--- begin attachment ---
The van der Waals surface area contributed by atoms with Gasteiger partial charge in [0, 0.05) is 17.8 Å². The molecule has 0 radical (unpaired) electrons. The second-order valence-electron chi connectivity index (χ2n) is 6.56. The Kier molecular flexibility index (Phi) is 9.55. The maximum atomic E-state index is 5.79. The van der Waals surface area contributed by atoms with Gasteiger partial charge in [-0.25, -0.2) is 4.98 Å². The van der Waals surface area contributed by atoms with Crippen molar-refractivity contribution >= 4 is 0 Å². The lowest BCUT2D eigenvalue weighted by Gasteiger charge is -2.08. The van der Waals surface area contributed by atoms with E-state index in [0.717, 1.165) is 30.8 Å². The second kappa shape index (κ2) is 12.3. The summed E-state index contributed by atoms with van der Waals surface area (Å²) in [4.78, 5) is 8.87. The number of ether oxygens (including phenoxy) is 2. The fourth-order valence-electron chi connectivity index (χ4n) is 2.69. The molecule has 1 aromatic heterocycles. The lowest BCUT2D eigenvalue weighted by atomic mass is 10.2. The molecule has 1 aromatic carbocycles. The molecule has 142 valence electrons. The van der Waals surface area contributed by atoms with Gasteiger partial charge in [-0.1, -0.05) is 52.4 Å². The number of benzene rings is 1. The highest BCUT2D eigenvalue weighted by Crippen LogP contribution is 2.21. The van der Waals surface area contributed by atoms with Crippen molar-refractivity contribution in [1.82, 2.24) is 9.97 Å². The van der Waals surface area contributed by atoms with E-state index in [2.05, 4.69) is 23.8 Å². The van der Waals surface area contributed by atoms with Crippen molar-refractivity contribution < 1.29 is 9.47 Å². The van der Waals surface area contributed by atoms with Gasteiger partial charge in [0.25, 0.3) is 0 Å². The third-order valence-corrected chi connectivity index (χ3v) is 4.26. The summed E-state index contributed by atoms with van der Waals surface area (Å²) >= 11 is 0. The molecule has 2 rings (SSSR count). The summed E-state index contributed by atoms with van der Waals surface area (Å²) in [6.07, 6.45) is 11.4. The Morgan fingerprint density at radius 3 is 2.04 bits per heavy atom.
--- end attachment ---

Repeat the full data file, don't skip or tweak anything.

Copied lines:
The van der Waals surface area contributed by atoms with Gasteiger partial charge in [0, 0.05) is 17.8 Å². The molecule has 0 radical (unpaired) electrons. The second-order valence-electron chi connectivity index (χ2n) is 6.56. The Kier molecular flexibility index (Phi) is 9.55. The maximum atomic E-state index is 5.79. The van der Waals surface area contributed by atoms with Gasteiger partial charge in [-0.25, -0.2) is 4.98 Å². The van der Waals surface area contributed by atoms with Crippen molar-refractivity contribution >= 4 is 0 Å². The lowest BCUT2D eigenvalue weighted by Gasteiger charge is -2.08. The van der Waals surface area contributed by atoms with E-state index in [0.717, 1.165) is 30.8 Å². The second kappa shape index (κ2) is 12.3. The summed E-state index contributed by atoms with van der Waals surface area (Å²) in [4.78, 5) is 8.87. The number of ether oxygens (including phenoxy) is 2. The fourth-order valence-electron chi connectivity index (χ4n) is 2.69. The molecule has 1 aromatic heterocycles. The lowest BCUT2D eigenvalue weighted by atomic mass is 10.2. The molecule has 1 aromatic carbocycles. The molecule has 142 valence electrons. The van der Waals surface area contributed by atoms with Gasteiger partial charge in [-0.1, -0.05) is 52.4 Å². The number of benzene rings is 1. The highest BCUT2D eigenvalue weighted by Crippen LogP contribution is 2.21. The van der Waals surface area contributed by atoms with Crippen molar-refractivity contribution in [1.82, 2.24) is 9.97 Å². The van der Waals surface area contributed by atoms with E-state index in [2.05, 4.69) is 23.8 Å². The van der Waals surface area contributed by atoms with Crippen molar-refractivity contribution < 1.29 is 9.47 Å². The van der Waals surface area contributed by atoms with Gasteiger partial charge in [0.25, 0.3) is 0 Å². The third-order valence-corrected chi connectivity index (χ3v) is 4.26. The summed E-state index contributed by atoms with van der Waals surface area (Å²) >= 11 is 0. The molecule has 2 rings (SSSR count). The summed E-state index contributed by atoms with van der Waals surface area (Å²) in [6.07, 6.45) is 11.4. The Morgan fingerprint density at radius 3 is 2.04 bits per heavy atom.